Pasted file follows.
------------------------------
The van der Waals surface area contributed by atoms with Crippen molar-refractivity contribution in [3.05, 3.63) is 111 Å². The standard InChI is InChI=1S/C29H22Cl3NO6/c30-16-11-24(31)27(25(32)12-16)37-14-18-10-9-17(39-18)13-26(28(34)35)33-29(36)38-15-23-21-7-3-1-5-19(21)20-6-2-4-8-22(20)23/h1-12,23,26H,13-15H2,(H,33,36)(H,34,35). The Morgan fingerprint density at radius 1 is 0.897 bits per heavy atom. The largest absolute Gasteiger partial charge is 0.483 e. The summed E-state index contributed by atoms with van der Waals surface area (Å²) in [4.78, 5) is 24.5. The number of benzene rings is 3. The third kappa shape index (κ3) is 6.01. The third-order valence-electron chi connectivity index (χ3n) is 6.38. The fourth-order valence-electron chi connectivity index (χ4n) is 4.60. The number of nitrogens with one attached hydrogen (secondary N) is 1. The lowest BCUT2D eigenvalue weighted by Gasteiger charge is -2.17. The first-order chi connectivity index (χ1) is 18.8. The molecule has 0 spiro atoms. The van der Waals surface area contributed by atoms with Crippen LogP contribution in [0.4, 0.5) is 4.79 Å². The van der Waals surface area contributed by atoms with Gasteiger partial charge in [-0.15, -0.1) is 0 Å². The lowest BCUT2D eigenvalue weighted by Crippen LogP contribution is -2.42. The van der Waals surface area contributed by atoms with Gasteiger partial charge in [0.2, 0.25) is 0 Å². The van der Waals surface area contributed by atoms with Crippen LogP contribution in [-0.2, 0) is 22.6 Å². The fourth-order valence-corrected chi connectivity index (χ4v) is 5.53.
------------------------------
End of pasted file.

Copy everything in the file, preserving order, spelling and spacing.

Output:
The van der Waals surface area contributed by atoms with Crippen molar-refractivity contribution in [3.05, 3.63) is 111 Å². The standard InChI is InChI=1S/C29H22Cl3NO6/c30-16-11-24(31)27(25(32)12-16)37-14-18-10-9-17(39-18)13-26(28(34)35)33-29(36)38-15-23-21-7-3-1-5-19(21)20-6-2-4-8-22(20)23/h1-12,23,26H,13-15H2,(H,33,36)(H,34,35). The Morgan fingerprint density at radius 1 is 0.897 bits per heavy atom. The largest absolute Gasteiger partial charge is 0.483 e. The summed E-state index contributed by atoms with van der Waals surface area (Å²) in [4.78, 5) is 24.5. The number of benzene rings is 3. The third kappa shape index (κ3) is 6.01. The third-order valence-electron chi connectivity index (χ3n) is 6.38. The fourth-order valence-electron chi connectivity index (χ4n) is 4.60. The number of nitrogens with one attached hydrogen (secondary N) is 1. The lowest BCUT2D eigenvalue weighted by Gasteiger charge is -2.17. The first-order chi connectivity index (χ1) is 18.8. The molecule has 0 spiro atoms. The van der Waals surface area contributed by atoms with Crippen LogP contribution in [0.4, 0.5) is 4.79 Å². The van der Waals surface area contributed by atoms with Gasteiger partial charge in [-0.15, -0.1) is 0 Å². The lowest BCUT2D eigenvalue weighted by Crippen LogP contribution is -2.42. The van der Waals surface area contributed by atoms with Gasteiger partial charge in [0.2, 0.25) is 0 Å². The van der Waals surface area contributed by atoms with Crippen LogP contribution in [-0.2, 0) is 22.6 Å². The fourth-order valence-corrected chi connectivity index (χ4v) is 5.53.